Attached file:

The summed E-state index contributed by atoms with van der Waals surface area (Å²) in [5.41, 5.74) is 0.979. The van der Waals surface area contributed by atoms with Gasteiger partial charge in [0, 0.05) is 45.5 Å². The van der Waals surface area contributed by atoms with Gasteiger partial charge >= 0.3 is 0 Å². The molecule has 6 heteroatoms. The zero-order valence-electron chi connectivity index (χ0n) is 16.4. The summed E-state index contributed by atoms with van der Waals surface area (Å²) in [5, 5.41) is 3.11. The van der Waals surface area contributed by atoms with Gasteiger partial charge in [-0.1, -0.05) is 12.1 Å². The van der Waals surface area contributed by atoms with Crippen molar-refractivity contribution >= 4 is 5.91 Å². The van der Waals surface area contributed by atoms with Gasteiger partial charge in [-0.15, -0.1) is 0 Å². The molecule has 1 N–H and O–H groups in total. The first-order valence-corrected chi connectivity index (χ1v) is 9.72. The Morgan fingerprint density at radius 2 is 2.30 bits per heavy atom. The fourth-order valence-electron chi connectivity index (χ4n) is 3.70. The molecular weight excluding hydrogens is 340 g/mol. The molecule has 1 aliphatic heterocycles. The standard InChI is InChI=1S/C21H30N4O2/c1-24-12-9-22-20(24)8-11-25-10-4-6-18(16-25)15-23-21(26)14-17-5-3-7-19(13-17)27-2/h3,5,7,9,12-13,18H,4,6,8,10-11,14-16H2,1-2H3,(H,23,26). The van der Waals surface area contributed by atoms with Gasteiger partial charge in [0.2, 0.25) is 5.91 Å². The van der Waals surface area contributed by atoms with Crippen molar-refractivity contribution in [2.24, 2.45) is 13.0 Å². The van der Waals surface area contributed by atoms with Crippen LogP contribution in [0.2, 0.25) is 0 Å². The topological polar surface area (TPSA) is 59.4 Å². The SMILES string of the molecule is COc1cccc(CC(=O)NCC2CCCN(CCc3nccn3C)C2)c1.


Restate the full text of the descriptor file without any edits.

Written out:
The summed E-state index contributed by atoms with van der Waals surface area (Å²) in [5.41, 5.74) is 0.979. The van der Waals surface area contributed by atoms with Gasteiger partial charge in [0, 0.05) is 45.5 Å². The van der Waals surface area contributed by atoms with Gasteiger partial charge >= 0.3 is 0 Å². The molecule has 6 heteroatoms. The zero-order valence-electron chi connectivity index (χ0n) is 16.4. The summed E-state index contributed by atoms with van der Waals surface area (Å²) in [5, 5.41) is 3.11. The van der Waals surface area contributed by atoms with Gasteiger partial charge in [-0.1, -0.05) is 12.1 Å². The van der Waals surface area contributed by atoms with Crippen molar-refractivity contribution >= 4 is 5.91 Å². The van der Waals surface area contributed by atoms with Gasteiger partial charge in [-0.15, -0.1) is 0 Å². The molecule has 1 N–H and O–H groups in total. The first-order valence-corrected chi connectivity index (χ1v) is 9.72. The Morgan fingerprint density at radius 2 is 2.30 bits per heavy atom. The fourth-order valence-electron chi connectivity index (χ4n) is 3.70. The molecular weight excluding hydrogens is 340 g/mol. The molecule has 1 aliphatic heterocycles. The standard InChI is InChI=1S/C21H30N4O2/c1-24-12-9-22-20(24)8-11-25-10-4-6-18(16-25)15-23-21(26)14-17-5-3-7-19(13-17)27-2/h3,5,7,9,12-13,18H,4,6,8,10-11,14-16H2,1-2H3,(H,23,26). The van der Waals surface area contributed by atoms with Gasteiger partial charge in [0.2, 0.25) is 5.91 Å². The van der Waals surface area contributed by atoms with Crippen molar-refractivity contribution in [2.24, 2.45) is 13.0 Å². The van der Waals surface area contributed by atoms with Crippen LogP contribution in [0.2, 0.25) is 0 Å². The topological polar surface area (TPSA) is 59.4 Å². The SMILES string of the molecule is COc1cccc(CC(=O)NCC2CCCN(CCc3nccn3C)C2)c1.